Severe Weather Events to Hit U.S. Energy Hard

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severe weather

U.S. energy infrastructure has been widely critiqued over the years for being outdated and prone to failure. This has become particularly evident in the face of severe weather events and natural disasters, such as winter storms and summer wildfires. Scientists are now worried that these events could occur more often, and the energy infrastructure is not prepared to take this hit. So, how can the U.S. rapidly weatherproof its infrastructure to ensure Americans don’t lose power? 

Severe Weather Events

 In May, Houston suffered the effects of a devastating storm that destroyed windows, blew down trees and flooded large portions of the city. Winds were recorded at speeds of up to 100 miles per hour, which is similar to those registered during Hurricane Ike, demonstrating the intensity of the storm. This left 630,000 people in Houston and a further 55,000 in Louisiana without power. After the event, Houston’s mayor, John Whitmire, said that some customers may be left without power for several weeks, at a time when temperatures were set to rise into the 90s. Lingering power outages after severe weather events are common across the U.S., as utilities battle to get their aging energy infrastructure back up and running. 

 Scientists are worried that as the world heats up it could increase the instances of severe weather events. Warmer air holds more moisture, which can result in more frequent, heavy rainfall and stronger storms. In the case of tornadoes, they have not been more frequent or intense but recent studies show that they have been taking place in more concentrated bursts. However, it is still extremely difficult to predict weather trends and if global warming is having an impact on these trends, scientists cannot yet accurately anticipate the result. This means that the U.S. must prepare its energy infrastructure regardless of what’s coming to ensure that people across the country are not unnecessarily left without power for extended periods. 

Vulnerabilities Across the Energy Spectrum

While it is well known that U.S. grid systems are vulnerable to severe weather events, recently, some unexpected damage has been seen with newer equipment, showing the need for greater preparedness. In May, a tornado passed through Iowa, leaving destruction in its wake. The path went through a wind farm and, unexpectedly, it bent a giant, metal wind turbine in two, causing it to go up in flames. This was particularly surprising as modern wind turbines are built to withstand extreme conditions. Energy companies have invested billions in turbine technology over several decades, advancing the machinery to adapt to its surroundings by changing angles or locking the blades.  

It’s not just the grid and renewable energy projects that are being negatively affected by severe weather but also oil and gas operations. The forecast of a strong hurricane season in the Atlantic between June and November is expected to knock several offshore projects offline. Meteorologists believe as many as 20 to 30 named storms could hit this year, up from 20 in 2023. Last year, the storms had little impact on U.S. oil and gas production and only one made landfall. However, if the hurricanes this year follow a different path it could be extremely detrimental to oil production, as well as hit towns and cities across the country hard.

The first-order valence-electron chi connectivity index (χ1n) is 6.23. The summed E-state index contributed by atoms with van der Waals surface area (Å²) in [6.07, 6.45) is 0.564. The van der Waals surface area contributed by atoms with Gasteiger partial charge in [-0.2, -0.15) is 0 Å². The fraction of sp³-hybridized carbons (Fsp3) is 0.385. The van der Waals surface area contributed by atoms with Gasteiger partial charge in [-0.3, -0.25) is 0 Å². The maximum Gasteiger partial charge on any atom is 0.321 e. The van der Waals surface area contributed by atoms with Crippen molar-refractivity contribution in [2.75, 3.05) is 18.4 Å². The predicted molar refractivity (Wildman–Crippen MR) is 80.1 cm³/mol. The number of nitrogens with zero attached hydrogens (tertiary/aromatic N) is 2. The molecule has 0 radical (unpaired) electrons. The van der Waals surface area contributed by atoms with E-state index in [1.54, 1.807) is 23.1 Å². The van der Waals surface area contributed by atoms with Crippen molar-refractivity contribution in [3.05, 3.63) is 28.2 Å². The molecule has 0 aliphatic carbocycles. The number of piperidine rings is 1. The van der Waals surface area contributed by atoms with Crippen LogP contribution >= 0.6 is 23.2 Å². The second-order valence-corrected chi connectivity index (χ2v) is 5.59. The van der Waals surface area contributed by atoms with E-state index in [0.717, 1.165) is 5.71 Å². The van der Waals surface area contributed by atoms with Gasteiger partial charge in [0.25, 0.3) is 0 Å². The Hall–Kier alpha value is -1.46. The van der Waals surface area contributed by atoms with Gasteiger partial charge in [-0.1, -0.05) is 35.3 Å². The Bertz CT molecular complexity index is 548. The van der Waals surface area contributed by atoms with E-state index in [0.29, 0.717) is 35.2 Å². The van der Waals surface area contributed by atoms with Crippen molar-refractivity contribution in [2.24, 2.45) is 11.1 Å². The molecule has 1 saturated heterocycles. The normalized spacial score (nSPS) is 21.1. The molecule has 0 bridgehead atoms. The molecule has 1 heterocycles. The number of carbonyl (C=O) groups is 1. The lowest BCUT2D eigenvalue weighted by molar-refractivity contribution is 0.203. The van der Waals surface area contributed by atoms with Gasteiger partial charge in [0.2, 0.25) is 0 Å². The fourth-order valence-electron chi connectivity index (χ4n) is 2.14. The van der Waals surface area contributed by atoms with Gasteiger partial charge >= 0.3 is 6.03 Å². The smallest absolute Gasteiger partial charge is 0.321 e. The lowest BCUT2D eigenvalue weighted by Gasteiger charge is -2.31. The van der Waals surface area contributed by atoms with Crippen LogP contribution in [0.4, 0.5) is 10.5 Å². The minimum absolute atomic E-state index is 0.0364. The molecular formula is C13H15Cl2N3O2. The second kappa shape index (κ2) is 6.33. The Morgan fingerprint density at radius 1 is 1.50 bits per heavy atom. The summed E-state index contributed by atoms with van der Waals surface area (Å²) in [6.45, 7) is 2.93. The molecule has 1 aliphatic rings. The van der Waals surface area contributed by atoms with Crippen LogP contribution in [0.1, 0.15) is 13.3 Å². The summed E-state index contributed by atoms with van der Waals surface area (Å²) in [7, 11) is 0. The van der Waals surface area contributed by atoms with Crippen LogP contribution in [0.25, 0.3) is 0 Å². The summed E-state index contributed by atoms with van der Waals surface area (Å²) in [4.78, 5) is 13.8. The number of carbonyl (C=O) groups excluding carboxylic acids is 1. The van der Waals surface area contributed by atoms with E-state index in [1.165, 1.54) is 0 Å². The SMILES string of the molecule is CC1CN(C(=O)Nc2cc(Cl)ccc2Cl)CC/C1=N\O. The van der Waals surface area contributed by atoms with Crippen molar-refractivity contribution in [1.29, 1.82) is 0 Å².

With crude production in the Gulf of Mexico contributing around 14% of U.S. oil production, and the Texas and Louisiana Gulf Coast accounting for almost half of U.S. refining capacity, if any of these areas are hit by a strong storm it could result in a major disruption to output. 

What’s Next?

Governments are trying to mitigate the effects of climate change by investing in a green transition. Another way to mitigate risk is by investing in greater infrastructure preparedness across this country. This means building stronger, more durable energy infrastructure and equipment that is less prone to damage in the case of a severe weather event.

In September 2023, the Federal Energy Regulatory Commission (FERC) recommended a revision of the standards for power grid and natural gas infrastructure to ensure energy equipment is resilient to storms, winds and extreme heat. This recommendation was based on the findings of a report on winter storm Elliott in 2022, which focuses on the mitigation of energy infrastructure destruction and unnecessary power outages. 

The report emphasizes the importance of completing reliability standard revisions from Winter Storm Uri in 2021, which led to the largest controlled power outage in the history of the U.S. FERC Chairman Willie Phillips stated, “Some recommendations from the 2021 Uri report are still not implemented… It shouldn’t take five winter storms in 11 years to show us the gravity of the situation we find ourselves in.” The FERC also highlighted the need to establish state-level reliability rules for natural gas infrastructure. Only by following these types of expert recommendations can the U.S. gradually prepare its energy infrastructure for the future and ensure consumers do not unnecessarily suffer. 

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Felicity Bradstock is a freelance writer specializing in Energy and Industry. She has a Master’s in International Development from the University of Birmingham, UK, and is now based in Mexico City.

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